COBWEB CORNERS: The early Manitouans
By Mel McFarland
I have talked a bit about the growth of Manitou over the years and about the relationship between Colorado City and Manitou. This time I would like to look at their very early days.
I have read that Isaac Scales was the first to build at Manitou. The story is that he came here for his health from Massachusetts. I have also heard that Uncle Dick Wooton was one of the first. He had a place in Manitou, not far from the Garden of the Gods. He did not stay long, but as the story goes, his cabin could be seen along the road to what is now Manitou downtown. Another cabin, which later expanded into a hotel, was in present-day Soda Springs Park. It was the Rustic Hotel, whose proprietor, Mr. Nye, was well known in the region for his promotional skills. He even worked for the Colorado Midland.
The town site of Manitou started from land purchased by Dr. William A. Bell, General Palmer and other backers of the Denver & Rio Grande railroad. Using Irving Howbert as their agent, they started buying land in the late 1860s. The town site was laid out in 1872, mainly by the same men who laid out Colorado Springs. The town of Manitou, however, was not suited for the same kind of orientation as flat Colorado Springs.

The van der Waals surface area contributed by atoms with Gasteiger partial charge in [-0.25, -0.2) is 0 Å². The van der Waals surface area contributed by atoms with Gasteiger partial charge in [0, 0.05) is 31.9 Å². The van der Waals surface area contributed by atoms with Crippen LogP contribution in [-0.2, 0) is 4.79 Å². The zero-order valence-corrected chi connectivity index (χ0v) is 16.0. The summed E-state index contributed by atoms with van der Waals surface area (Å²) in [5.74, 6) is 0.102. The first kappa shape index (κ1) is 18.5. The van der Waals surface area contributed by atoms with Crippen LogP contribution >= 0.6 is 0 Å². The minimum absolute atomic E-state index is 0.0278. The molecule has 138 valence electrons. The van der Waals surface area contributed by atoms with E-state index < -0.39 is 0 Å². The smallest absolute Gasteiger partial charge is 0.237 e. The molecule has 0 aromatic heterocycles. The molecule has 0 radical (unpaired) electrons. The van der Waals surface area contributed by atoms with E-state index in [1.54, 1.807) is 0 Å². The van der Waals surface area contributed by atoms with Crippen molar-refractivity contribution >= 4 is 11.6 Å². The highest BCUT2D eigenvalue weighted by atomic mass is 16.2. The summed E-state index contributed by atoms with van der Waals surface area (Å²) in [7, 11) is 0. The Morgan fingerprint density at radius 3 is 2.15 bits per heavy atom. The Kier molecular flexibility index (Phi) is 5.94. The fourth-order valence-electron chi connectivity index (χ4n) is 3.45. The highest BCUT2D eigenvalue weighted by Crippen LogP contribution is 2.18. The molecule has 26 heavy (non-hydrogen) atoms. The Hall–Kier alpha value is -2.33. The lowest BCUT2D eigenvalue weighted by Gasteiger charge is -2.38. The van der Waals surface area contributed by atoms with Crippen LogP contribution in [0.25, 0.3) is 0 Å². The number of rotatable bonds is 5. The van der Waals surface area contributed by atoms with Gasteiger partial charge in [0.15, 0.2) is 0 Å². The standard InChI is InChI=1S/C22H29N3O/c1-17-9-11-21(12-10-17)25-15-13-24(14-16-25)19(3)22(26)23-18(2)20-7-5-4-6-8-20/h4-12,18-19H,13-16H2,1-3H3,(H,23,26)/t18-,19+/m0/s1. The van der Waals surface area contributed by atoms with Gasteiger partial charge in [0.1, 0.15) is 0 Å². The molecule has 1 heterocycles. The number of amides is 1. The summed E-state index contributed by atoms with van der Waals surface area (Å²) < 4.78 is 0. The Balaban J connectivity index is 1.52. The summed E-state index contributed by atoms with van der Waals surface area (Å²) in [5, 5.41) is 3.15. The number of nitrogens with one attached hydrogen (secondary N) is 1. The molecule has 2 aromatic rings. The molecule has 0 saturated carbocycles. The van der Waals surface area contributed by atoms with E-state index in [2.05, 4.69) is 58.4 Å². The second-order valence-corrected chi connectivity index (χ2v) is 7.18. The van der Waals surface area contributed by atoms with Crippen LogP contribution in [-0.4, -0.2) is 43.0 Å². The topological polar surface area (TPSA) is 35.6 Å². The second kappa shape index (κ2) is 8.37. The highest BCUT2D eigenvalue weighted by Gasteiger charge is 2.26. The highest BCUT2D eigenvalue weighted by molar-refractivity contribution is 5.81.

Theodore Pine, also out in the West looking for a cure to health problems, made his mark in Manitou. An artist from Chicago, he lived in a little cabin which eventually grew into the Navajo Hotel, also known as the Barker House.
It was the number of hotels which marked Manitou's early growth. The Manitou House, completed in August 1872, and the Cliff House, in 1873, were the first of the grand hotels. There was a financial depression in the country during 1873 and '74, which had an impact on this area's growth. Even General Palmer's railroad stalled just south of Pueblo on its way to Walsenburg.
In 1875 the Nichols family arrived in Manitou and bought the Cliff House from F.A. Keener, who had picked it up not long after it opened. The hotel then saw considerable improvement and development.
One of my favorite things about the development of Manitou, as well as Ute Pass, was the random use of rented tents. These later became cabins, and can still be found in little cottages, even in bigger houses.